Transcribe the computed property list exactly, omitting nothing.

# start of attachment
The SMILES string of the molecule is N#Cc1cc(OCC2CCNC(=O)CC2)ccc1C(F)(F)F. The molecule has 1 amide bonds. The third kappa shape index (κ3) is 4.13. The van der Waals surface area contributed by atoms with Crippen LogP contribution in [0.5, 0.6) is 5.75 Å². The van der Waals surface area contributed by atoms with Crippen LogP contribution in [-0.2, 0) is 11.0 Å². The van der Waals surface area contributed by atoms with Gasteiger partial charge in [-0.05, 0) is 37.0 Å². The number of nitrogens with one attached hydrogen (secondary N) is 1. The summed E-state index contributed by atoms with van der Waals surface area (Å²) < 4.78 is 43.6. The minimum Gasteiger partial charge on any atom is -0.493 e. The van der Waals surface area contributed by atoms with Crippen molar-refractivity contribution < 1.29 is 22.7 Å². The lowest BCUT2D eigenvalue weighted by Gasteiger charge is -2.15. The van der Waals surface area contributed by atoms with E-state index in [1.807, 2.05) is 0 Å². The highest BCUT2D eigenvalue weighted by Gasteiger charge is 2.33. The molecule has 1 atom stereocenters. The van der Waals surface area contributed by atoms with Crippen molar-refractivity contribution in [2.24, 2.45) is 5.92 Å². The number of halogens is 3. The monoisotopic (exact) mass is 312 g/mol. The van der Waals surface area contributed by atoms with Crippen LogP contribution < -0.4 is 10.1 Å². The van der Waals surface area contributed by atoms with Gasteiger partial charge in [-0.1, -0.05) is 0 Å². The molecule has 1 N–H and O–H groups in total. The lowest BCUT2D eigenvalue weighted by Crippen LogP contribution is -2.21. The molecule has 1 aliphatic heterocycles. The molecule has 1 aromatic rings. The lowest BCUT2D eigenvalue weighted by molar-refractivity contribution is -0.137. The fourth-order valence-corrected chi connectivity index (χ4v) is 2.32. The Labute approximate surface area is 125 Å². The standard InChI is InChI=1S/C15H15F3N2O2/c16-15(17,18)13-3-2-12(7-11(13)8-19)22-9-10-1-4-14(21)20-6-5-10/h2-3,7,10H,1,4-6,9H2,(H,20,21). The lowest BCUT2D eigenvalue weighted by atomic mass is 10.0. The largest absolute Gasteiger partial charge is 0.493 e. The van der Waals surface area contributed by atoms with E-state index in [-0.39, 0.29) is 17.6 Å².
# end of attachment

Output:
The SMILES string of the molecule is N#Cc1cc(OCC2CCNC(=O)CC2)ccc1C(F)(F)F. The molecule has 1 amide bonds. The third kappa shape index (κ3) is 4.13. The van der Waals surface area contributed by atoms with Crippen LogP contribution in [0.5, 0.6) is 5.75 Å². The van der Waals surface area contributed by atoms with Crippen LogP contribution in [-0.2, 0) is 11.0 Å². The van der Waals surface area contributed by atoms with Gasteiger partial charge in [-0.05, 0) is 37.0 Å². The number of nitrogens with one attached hydrogen (secondary N) is 1. The summed E-state index contributed by atoms with van der Waals surface area (Å²) < 4.78 is 43.6. The minimum Gasteiger partial charge on any atom is -0.493 e. The van der Waals surface area contributed by atoms with Crippen molar-refractivity contribution < 1.29 is 22.7 Å². The lowest BCUT2D eigenvalue weighted by Gasteiger charge is -2.15. The van der Waals surface area contributed by atoms with E-state index in [1.807, 2.05) is 0 Å². The highest BCUT2D eigenvalue weighted by Gasteiger charge is 2.33. The molecule has 1 atom stereocenters. The van der Waals surface area contributed by atoms with Crippen molar-refractivity contribution in [2.24, 2.45) is 5.92 Å². The number of halogens is 3. The monoisotopic (exact) mass is 312 g/mol. The van der Waals surface area contributed by atoms with Crippen LogP contribution < -0.4 is 10.1 Å². The van der Waals surface area contributed by atoms with Gasteiger partial charge in [-0.1, -0.05) is 0 Å². The molecule has 1 N–H and O–H groups in total. The lowest BCUT2D eigenvalue weighted by Crippen LogP contribution is -2.21. The molecule has 1 aliphatic heterocycles. The molecule has 1 aromatic rings. The lowest BCUT2D eigenvalue weighted by molar-refractivity contribution is -0.137. The fourth-order valence-corrected chi connectivity index (χ4v) is 2.32. The Labute approximate surface area is 125 Å². The standard InChI is InChI=1S/C15H15F3N2O2/c16-15(17,18)13-3-2-12(7-11(13)8-19)22-9-10-1-4-14(21)20-6-5-10/h2-3,7,10H,1,4-6,9H2,(H,20,21). The lowest BCUT2D eigenvalue weighted by atomic mass is 10.0. The largest absolute Gasteiger partial charge is 0.493 e. The van der Waals surface area contributed by atoms with E-state index in [-0.39, 0.29) is 17.6 Å².